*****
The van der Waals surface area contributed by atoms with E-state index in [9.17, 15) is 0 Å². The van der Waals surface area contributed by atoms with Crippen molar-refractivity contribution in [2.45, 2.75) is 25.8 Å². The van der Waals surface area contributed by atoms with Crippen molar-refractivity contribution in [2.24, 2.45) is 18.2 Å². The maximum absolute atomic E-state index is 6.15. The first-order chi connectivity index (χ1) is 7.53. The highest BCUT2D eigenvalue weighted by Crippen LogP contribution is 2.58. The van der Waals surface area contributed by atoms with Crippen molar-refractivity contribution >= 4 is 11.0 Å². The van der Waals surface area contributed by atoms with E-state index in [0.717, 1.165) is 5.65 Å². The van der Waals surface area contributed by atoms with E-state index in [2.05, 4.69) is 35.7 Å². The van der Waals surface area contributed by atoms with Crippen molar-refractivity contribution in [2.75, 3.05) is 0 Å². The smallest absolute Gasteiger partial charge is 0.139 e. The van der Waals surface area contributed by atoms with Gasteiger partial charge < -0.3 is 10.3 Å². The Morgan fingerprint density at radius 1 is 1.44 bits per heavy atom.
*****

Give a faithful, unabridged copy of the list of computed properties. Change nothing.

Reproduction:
The van der Waals surface area contributed by atoms with E-state index in [9.17, 15) is 0 Å². The van der Waals surface area contributed by atoms with Crippen molar-refractivity contribution in [2.45, 2.75) is 25.8 Å². The van der Waals surface area contributed by atoms with Crippen molar-refractivity contribution in [2.24, 2.45) is 18.2 Å². The maximum absolute atomic E-state index is 6.15. The first-order chi connectivity index (χ1) is 7.53. The highest BCUT2D eigenvalue weighted by Crippen LogP contribution is 2.58. The van der Waals surface area contributed by atoms with Crippen molar-refractivity contribution >= 4 is 11.0 Å². The van der Waals surface area contributed by atoms with E-state index in [0.717, 1.165) is 5.65 Å². The van der Waals surface area contributed by atoms with E-state index in [2.05, 4.69) is 35.7 Å². The van der Waals surface area contributed by atoms with Crippen molar-refractivity contribution in [2.75, 3.05) is 0 Å². The smallest absolute Gasteiger partial charge is 0.139 e. The van der Waals surface area contributed by atoms with Gasteiger partial charge < -0.3 is 10.3 Å². The Morgan fingerprint density at radius 1 is 1.44 bits per heavy atom.